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Carré d'artistes - Le blog

Inspirations, recent discoveries and world art events and galleries.

The art minute

The art of sport

- 11/10/2015
art of sport

SPORT IN ANCIENT ART

In the ideology of Ancient Greece, physical superiority and moral perfection are two inseparable foundations. This is why in sculpture, ancient statuary, on vases, mosaics or even wall frescoes, it is common to find a number of representations of athletes in action. The protruding muscles, the efficient movement, the gesture like a tool reminding us how necessary it is always to obtain a perfect harmony between body and soul. In this sense, Art has always sought to portray sport, even before the discipline was named that way. One of the most famous statues of Antiquity, attributed to the Athenian sculptor Myron and dated to the 5th century BC, represents an athlete throwing a disc. Named Le Discobole, this statue is geometrized, theoretical and presents us with a man with pure and ideal musculature.

 

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Although less famous, other "Olympic" sculptures by Myron royally fit into the values ??of the time when Art ignites the beauty of gestures and bodies. By contrast, the centuries that pass afterwards prove to be starving in terms of representations of sport. With the exception of a few paintings depicting games of palm which were very popular at the court of Louis XIV, the artistic concerns of the time revolved more around Christian morality and religion in general, lowering the body to a simple bestiality and opposing it the virtue of the spirit considered as closer to the divine.

 

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IMPRESSIONISM, MOVEMENT AND CHRONOPHOTOGRAPHY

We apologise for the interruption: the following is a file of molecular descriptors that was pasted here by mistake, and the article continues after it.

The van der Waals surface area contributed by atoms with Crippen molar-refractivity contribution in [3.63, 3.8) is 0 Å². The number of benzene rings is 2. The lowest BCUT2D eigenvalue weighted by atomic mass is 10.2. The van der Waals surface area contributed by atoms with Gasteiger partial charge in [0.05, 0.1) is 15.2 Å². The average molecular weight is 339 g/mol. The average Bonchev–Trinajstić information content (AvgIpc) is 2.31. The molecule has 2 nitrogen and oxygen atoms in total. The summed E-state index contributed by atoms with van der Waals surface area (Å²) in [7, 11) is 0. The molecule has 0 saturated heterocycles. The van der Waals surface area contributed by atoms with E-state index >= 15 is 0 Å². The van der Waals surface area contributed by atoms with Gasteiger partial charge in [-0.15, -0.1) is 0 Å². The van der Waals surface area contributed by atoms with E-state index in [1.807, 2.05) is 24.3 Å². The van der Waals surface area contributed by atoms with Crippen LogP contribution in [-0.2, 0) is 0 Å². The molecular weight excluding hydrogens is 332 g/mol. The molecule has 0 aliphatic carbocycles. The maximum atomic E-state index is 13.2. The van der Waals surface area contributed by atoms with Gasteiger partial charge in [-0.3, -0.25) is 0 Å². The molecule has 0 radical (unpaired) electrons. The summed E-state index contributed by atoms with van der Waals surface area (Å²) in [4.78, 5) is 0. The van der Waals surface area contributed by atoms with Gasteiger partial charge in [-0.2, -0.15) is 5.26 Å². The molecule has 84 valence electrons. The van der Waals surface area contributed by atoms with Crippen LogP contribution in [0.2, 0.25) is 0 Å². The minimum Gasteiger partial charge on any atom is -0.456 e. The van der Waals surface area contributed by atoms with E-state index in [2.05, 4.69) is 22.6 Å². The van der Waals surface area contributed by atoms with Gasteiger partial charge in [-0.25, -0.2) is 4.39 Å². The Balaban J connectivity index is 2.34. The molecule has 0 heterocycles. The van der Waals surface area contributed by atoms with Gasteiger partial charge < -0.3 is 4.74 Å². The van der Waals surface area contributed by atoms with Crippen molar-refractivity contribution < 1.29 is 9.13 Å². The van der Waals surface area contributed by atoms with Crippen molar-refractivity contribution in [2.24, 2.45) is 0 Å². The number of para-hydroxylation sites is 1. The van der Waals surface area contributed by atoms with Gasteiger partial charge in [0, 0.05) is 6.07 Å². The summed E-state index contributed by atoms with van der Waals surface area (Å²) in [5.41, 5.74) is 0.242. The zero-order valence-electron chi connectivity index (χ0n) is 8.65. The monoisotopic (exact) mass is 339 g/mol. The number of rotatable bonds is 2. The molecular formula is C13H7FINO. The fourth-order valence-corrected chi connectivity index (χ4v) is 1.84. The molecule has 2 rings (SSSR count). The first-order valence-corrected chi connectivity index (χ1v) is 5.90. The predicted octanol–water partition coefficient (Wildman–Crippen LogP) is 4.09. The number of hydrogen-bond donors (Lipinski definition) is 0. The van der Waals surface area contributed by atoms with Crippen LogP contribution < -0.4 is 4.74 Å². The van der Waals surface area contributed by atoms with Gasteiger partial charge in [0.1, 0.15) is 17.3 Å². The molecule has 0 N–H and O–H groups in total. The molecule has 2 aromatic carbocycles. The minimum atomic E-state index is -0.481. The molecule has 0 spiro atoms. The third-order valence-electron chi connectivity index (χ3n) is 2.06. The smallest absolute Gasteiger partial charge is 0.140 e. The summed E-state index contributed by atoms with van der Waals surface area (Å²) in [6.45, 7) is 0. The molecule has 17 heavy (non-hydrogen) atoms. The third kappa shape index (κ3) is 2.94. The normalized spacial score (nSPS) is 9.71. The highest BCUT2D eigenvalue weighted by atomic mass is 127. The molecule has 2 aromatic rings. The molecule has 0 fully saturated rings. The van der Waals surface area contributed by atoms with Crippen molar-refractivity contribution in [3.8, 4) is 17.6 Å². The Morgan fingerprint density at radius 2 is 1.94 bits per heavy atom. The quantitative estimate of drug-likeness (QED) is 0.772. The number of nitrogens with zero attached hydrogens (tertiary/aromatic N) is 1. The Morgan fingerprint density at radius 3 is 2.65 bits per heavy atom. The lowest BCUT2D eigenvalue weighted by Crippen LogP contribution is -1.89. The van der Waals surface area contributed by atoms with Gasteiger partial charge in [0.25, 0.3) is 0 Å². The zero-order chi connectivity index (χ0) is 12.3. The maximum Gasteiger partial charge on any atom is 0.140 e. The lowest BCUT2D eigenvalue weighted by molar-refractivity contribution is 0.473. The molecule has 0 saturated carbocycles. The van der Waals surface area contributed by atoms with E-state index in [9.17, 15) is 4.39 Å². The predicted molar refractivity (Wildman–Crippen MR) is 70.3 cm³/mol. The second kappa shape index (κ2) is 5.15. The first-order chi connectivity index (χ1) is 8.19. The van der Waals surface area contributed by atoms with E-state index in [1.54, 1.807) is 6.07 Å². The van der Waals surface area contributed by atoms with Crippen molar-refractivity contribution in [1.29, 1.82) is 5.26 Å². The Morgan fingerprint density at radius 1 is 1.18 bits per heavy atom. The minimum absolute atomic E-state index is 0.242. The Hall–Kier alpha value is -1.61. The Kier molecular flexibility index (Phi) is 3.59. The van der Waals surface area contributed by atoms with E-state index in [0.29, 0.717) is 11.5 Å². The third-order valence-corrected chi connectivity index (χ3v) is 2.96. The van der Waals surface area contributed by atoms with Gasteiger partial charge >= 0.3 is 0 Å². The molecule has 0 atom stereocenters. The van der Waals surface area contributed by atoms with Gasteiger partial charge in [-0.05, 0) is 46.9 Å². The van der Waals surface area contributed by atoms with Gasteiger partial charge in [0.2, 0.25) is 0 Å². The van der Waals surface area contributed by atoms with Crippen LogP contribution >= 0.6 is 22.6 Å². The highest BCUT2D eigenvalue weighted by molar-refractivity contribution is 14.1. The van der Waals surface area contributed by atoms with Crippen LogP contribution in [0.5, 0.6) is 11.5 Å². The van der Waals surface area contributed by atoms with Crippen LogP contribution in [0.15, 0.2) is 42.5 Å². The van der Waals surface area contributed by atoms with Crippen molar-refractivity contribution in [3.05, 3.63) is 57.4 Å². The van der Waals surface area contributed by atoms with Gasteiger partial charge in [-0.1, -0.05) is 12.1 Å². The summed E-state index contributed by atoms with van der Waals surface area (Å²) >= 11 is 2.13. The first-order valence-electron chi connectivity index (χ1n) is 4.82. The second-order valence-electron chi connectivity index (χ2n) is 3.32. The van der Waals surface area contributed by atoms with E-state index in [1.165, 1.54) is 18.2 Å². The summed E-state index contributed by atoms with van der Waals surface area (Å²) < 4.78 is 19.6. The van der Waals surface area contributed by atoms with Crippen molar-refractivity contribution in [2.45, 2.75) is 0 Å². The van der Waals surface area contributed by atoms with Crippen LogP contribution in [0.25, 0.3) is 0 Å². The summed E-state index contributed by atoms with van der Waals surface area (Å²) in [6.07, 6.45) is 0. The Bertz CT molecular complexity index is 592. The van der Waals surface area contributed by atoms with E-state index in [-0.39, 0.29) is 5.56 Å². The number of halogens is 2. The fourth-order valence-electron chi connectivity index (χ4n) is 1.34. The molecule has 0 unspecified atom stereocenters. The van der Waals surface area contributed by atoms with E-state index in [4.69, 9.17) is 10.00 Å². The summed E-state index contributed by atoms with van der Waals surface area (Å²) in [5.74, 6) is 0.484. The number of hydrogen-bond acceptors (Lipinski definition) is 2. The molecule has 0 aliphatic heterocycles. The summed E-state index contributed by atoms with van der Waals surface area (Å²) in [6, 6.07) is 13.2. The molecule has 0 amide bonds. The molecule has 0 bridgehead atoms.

While sport had almost disappeared from artistic radars, it was at the very end of the 19th century that Art became interested in it again. It is the celebration of the body in movement, the ode to physical effort and the advent of the new pleasure brought by outdoor activities that is represented. As noted by Jean-Marc Huitorel, art critic and author of the book La beauté du geste: l'Art contemporain et le sport (2005), "The advent of sport, in the strict sense of the term, and the emergence of artistic modernity in Western societies are rigorously contemporary ". While they turn their backs on "Official Art", the Impressionists take out their easels, their canvases and their brushes from the studio to open up to the world. They represent what they see and this echoes the hobbies of their contemporaries. The regattas of Claude Monet or Alfred Sisley, the horse races of Edouard Manet or Edgar Degas are just some of the examples.

 

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The avant-gardists of the XXth century will continue in this way traced by the Impressionists by taking an interest in sport through the prism of movement and speed characteristic of that time. Thus between 1912 and 1926, Robert Delaunay tackled a series of works where he struggled to paint rugby, football or running like the famous "Runners" inspired by Cubism.